Emma Watson’s Equus Moment? The Bling Ring Makeover

In discussing last week what J. K. Rowling might be aiming for in writing A Casual Vacancy, an “adult” novel, after her Hogwarts Saga, I suggested this could be her ‘Equus moment.’ The reference was to actor Daniel Radcliffe’s decision in 2007 to take the part of Alan Strang in the revival of Peter Schaeffer’s Tony Award winning play, Equus. The play is a psychological, even theological thriller that explores the intersections of sex, faith, conventions, and fulfillment; Radcliffe’s effort in a remarkably demanding role was lauded with a nomination for ‘Outstanding Actor’ Drama Desk award.

Sadly, his decision is mostly remembered by Harry Potter fans (including this one) because the Strang role required that Radcliffe appear naked on the stage, which represented something of a break with his ‘Boy Who Lived’ image (you’ll recall that Warner Brothers elected not to portray ‘Raging Harry’ in Order of the Phoenix at story’s beginning or end lest the audience lose their sympathy with the films’ clean cut character).

The Equus nudity was not gratuitous but by doffing his clothes in public Radcliffe became to many a “serious actor,” which is to say, “not just a child star.” We can see other players pursuing similar “Equus Moments,” points of separation from how they are understood, in Ms. Rowling’s attempt to don the Orwellian mantle of political satirist in Vacancy and Jennifer Lawrence’s decision to do an essentially pornographic photo shoot to change public perception of her as an actress after she failed to be considered for alluring women’s parts post Winter’s Bone.

And now Emma Watson, do-gooder Hermione Granger to millions, seems to be reaching for a break with her relatively innocent past. She is featured in a new movie called The Bling Ring, which one online article has described as her “Bad Girl Makeover.”

Emma Watson’s days of playing Hermione Granger are well behind her as she debuts a sexy new look for her new film “The Bling Ring.”

The British actress — best known for her role as a spell-casting schoolgirl in the “Harry Potter” franchise — has undergone a complete transformation for her part as a bad girl in the Sofia Coppola-directed flick about the group of California teenagers who robbed the homes of a long list of celebrities, including Orlando Bloom, Lindsay Lohan and Megan Fox. In new photos taken on the Venice Beach movie set, Watson shows off a whole new side, parading around in Daisy Dukes and a bra — baring her belly — while wearing animal-print heels.

Read the whole thing for the details. Ms. Watson has had other roles during and after the Warner Brothers Potter Saga adaptations, but the G-Rated Ballet Shoes and The Tale of Despereaux weren’t going to get her “serious” roles or JLawr-like attention. Maybe the exposed brassiere will help?

O, Tempora! O Mores! Or not? Your thoughts, please… Hat tip to RevGeorge!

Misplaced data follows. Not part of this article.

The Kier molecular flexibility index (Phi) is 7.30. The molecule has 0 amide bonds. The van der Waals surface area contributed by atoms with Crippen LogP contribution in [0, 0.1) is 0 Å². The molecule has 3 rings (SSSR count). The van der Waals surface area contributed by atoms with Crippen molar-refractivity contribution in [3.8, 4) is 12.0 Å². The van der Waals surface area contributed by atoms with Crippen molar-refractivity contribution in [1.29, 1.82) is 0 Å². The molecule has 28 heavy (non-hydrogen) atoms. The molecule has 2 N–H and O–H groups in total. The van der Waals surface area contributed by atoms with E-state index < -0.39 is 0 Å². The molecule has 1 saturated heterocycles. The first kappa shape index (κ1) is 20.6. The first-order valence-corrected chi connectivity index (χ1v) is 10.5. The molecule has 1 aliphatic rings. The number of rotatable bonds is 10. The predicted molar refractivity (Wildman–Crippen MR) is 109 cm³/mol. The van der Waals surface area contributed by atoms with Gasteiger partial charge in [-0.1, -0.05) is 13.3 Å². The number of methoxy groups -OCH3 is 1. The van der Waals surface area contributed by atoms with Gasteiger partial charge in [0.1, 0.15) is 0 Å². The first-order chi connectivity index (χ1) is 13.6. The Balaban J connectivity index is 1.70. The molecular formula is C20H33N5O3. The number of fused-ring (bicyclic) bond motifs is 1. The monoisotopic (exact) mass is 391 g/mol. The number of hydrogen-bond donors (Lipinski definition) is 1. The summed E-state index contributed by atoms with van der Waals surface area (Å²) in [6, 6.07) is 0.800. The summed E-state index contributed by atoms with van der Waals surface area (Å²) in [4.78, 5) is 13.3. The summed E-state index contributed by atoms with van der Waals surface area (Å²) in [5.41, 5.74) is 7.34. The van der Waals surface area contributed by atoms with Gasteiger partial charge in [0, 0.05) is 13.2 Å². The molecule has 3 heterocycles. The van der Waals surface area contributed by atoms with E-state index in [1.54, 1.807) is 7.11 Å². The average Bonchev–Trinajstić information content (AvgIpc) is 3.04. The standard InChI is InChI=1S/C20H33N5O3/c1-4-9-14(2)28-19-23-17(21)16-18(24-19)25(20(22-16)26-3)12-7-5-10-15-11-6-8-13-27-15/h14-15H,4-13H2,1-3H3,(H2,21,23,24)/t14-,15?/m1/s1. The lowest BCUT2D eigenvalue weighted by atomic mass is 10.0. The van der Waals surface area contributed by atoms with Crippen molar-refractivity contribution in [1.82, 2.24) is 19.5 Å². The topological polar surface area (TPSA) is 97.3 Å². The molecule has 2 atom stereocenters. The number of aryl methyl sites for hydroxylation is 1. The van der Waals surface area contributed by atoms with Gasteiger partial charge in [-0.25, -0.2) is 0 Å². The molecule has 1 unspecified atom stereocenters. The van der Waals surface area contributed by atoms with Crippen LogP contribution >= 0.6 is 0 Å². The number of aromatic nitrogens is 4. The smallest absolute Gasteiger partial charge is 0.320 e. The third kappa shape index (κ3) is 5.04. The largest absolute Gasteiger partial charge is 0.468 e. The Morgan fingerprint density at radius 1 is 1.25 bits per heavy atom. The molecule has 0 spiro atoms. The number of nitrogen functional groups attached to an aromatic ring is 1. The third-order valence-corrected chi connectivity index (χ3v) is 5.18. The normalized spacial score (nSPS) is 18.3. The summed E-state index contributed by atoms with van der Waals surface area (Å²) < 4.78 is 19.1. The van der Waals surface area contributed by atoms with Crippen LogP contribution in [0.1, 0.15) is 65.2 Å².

1. Bruce Charlton says

    My general impression is that EW is – for an actor – pretty sensible and grounded. But actors are, on average, well… not exactly role models of the Good Life. I wish they were, but they aren’t.

    Playing a bad person is something that all actors have to do – Iago is a favourite actors’ role, so are Shylock and Lady Macbeth…

    But modern actors seem to feel they need to assert that the bad people they are playing are not really all that bad, or – at least – not as bad as the good characters. This is probably corrupting for the individuals concerned.

    Jason Isaacs (who did a great job playing Lucious Malfoy in the movies) is (to my taste) a painfully politically correct chap; but I found it refreshing to hear him laying-into Lucius as a thoroughly nasty person, and expressing his pleasure at seeing Lucious ‘get what he deserved’ as the movies progressed.

    I would like to hear similarly EW distancing herself from her role in this movie.

    One of my favourite quotes was of Larence Olivier to Dustin Hoffman on the set of Marathon Man – after Hoffman told him that he had gone for three days without sleep in order to ‘become’ his character. Olivier looked distressed and said: ““My dear boy, why don’t you try *acting*?”

    So long as you remember you are *acting*, then you probably won’t come to harm.

  2. My thoughts are she’s free to do what she thinks is necessary to advance her career. And I can see why an actor would see the need to play “bad” or “edgy” characters in order to avoid being typecast. It’s a common problem in Hollywood. Just ask the cast of Gilligan’s Island. Whether it works or not is another matter. And it could just be she read the script & was just really interested in the project for its own merits.

    Bruce, I’ve always loved that quote by Olivier. I think it was also him or one of his contemporaries who said something like, “Every actor should have in him already the ability to play the highest king or the lowest bum; it comes of being human.” That’s a paraphrase, of course, and maybe nobody actually said it. If so, then I claim dibs. 🙂

  3. thank goodness that the HP book series would still be the series, and still be worthy of comment, even if we didn’t live in an age where they could be filmed. The stars of the movies can’t spoil it for me!

  4. So sad that public nudity…whether on stage, screen, or tv…is considered the actor’s right of passage into serious work.

  5. If one wishes to move forward in the……… “Capitol”, one must unfortunately play by their rules.

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